How to have a Happy Halloween

This year October 31st was nothing like last year. Last year we encountered the dark side of Halloween and it left a bad taste in the mouths of these parents. As a result we offered some alternatives to Kate and the boys and they happily agreed on what I hope will become our new Halloween tradition.

We dressed the kids in their costume finery, visited the neighbour, and opened Halloween treat bags from the grandparents. Then we piled into the van and headed for dinner at Swiss Chalet.

The restaurant was quiet on an evening most families bustled about the community knocking on doors. The kids received much attention and treats from the wait staff. With full tummies we drove off to visit a much loved babysitter, a few friends and returned home with happy tired kids.

On November first we piled back into the van and visited Walmart to purchase 75% off candy for school lunches. The kids enjoyed picking their own treats and labored over the decision.

I never imagined that one day I’d be a parent looking for alternative ways to celebrate Halloween. But when decorating gets out of hand and the celebration of darkness and evil takes over, I say enough.

Philippians 4:8, “Finally, brothers, whatever is true, whatever is noble, whatever is right, whatever is pure, whatever is lovely, whatever is admirable—if anything is excellent or praiseworthy—think about such things.”

4 thoughts on “How to have a Happy Halloween

  1. Terri Ulley says:

    Stacey, what a wonderful way to enjoy October 31. I too have difficulty with the dark side of this event. I was never allowed as a child to dress up or participate in collecting candy. I have a hard time wrapping my mind around all the hoopla for this “holiday”. I wish I had been able to think outside the box, as you and you family did, for my family too when they were younger. Well done!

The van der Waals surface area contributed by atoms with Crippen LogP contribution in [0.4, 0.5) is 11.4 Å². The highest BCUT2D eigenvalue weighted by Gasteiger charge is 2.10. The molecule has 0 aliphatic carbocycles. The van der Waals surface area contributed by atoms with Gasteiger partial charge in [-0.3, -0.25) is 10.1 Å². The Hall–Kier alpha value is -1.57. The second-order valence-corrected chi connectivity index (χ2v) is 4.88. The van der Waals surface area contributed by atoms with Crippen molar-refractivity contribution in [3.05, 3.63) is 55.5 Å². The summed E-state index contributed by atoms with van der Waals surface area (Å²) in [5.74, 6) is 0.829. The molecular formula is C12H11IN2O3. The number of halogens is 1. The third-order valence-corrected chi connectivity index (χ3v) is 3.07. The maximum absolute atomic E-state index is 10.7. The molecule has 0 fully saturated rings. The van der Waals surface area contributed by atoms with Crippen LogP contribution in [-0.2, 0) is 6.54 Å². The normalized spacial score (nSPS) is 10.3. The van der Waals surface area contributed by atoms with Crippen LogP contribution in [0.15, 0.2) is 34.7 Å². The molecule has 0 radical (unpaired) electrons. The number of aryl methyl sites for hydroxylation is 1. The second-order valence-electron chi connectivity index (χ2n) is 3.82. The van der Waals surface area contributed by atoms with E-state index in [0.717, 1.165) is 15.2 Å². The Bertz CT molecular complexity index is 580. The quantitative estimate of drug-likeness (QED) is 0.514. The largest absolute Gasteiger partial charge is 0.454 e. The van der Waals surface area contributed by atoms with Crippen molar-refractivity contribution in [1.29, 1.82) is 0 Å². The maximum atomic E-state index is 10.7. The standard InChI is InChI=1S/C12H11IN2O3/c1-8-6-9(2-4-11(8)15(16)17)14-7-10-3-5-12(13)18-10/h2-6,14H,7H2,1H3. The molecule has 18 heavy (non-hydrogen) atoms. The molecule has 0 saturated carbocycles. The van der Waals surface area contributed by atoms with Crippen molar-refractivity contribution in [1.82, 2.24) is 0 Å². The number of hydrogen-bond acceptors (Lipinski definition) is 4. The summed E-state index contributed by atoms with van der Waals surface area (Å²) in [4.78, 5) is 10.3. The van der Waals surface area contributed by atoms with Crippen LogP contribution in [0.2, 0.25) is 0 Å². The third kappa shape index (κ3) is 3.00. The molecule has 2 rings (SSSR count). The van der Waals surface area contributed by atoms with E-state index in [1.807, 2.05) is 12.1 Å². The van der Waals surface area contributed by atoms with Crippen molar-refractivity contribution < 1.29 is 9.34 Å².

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    • staceyweeks says:

      Thanks Terri. It took us a while to land on an alternative but we finally found one that pleased all the kids and us. We don’t get out for dinner as a family much so that was a real treat. And Swiss Chalet is so affordable it easily fit into our budget once we knew to plan for it.

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  2. C. Goreham says:

    I sure can relate 100%! Last year, we took the kids on an adventure to the Sandhills in Saskatchewan in their costumes and went to an alternative party at one of the local churches. We didn’t go out trick-or-treating, but we still handed out candy. A couple of older neighbour couples gave us candy at a later date, because they were expecting us to come trick-or-treating. This year, we didn’t make it to the alternative party, and since Koddi is doing a course in Calgary, we didn’t go on an adventure, either. I was alone with the kids on Oct. 31, and so we drove to Matthias’ teacher’s house, went through the drive-thru at McD’s, and then stopped by a few neighbours’ houses before coming back home to hand out candy. The kids were happy with their one small bucket of candy, and I was happy that we didn’t have to be out when it was dark. The kids were more than ready to go to bed at their regular time, and so we “closed up shop”, and placed the bowl of candy on the doorstep. Unfortunately, within ten minutes, the entire bowl of candy was gone, and someone had smashed Matthias’ pumpkin. It’s amazing the darkness and utter disrespect that seems to be so prevalent at Halloween. It’s certainly not the same as when we were kids, and I think a lot of people our age are lamenting that fact. I think many are feeling it necessary to find an alternative, because we don’t want to be involved in that darkness. Thanks for sharing your experience. I can see why you all enjoyed it so much more. :o)

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